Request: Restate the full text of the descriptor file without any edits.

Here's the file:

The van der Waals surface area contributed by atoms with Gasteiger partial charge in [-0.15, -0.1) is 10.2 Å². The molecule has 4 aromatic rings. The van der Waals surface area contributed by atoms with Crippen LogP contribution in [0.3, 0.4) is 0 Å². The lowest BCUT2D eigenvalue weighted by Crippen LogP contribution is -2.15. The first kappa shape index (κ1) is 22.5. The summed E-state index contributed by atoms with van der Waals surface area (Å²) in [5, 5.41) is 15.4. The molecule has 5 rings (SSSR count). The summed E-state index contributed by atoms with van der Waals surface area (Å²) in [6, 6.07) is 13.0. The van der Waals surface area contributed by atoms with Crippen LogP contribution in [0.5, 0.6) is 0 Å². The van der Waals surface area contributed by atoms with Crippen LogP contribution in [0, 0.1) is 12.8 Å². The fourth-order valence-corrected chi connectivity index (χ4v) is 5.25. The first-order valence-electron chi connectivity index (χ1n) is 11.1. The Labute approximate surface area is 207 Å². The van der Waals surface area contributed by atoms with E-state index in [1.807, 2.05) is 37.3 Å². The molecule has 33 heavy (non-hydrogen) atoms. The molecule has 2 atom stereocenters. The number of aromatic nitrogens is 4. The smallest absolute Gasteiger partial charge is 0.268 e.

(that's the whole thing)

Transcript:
The van der Waals surface area contributed by atoms with Gasteiger partial charge in [-0.15, -0.1) is 10.2 Å². The molecule has 4 aromatic rings. The van der Waals surface area contributed by atoms with Crippen LogP contribution in [0.3, 0.4) is 0 Å². The lowest BCUT2D eigenvalue weighted by Crippen LogP contribution is -2.15. The first kappa shape index (κ1) is 22.5. The summed E-state index contributed by atoms with van der Waals surface area (Å²) in [5, 5.41) is 15.4. The molecule has 5 rings (SSSR count). The summed E-state index contributed by atoms with van der Waals surface area (Å²) in [6, 6.07) is 13.0. The van der Waals surface area contributed by atoms with Crippen LogP contribution in [0.5, 0.6) is 0 Å². The van der Waals surface area contributed by atoms with Crippen LogP contribution in [0, 0.1) is 12.8 Å². The fourth-order valence-corrected chi connectivity index (χ4v) is 5.25. The first-order valence-electron chi connectivity index (χ1n) is 11.1. The Labute approximate surface area is 207 Å². The van der Waals surface area contributed by atoms with E-state index in [1.807, 2.05) is 37.3 Å². The molecule has 33 heavy (non-hydrogen) atoms. The molecule has 2 atom stereocenters. The number of aromatic nitrogens is 4. The smallest absolute Gasteiger partial charge is 0.268 e.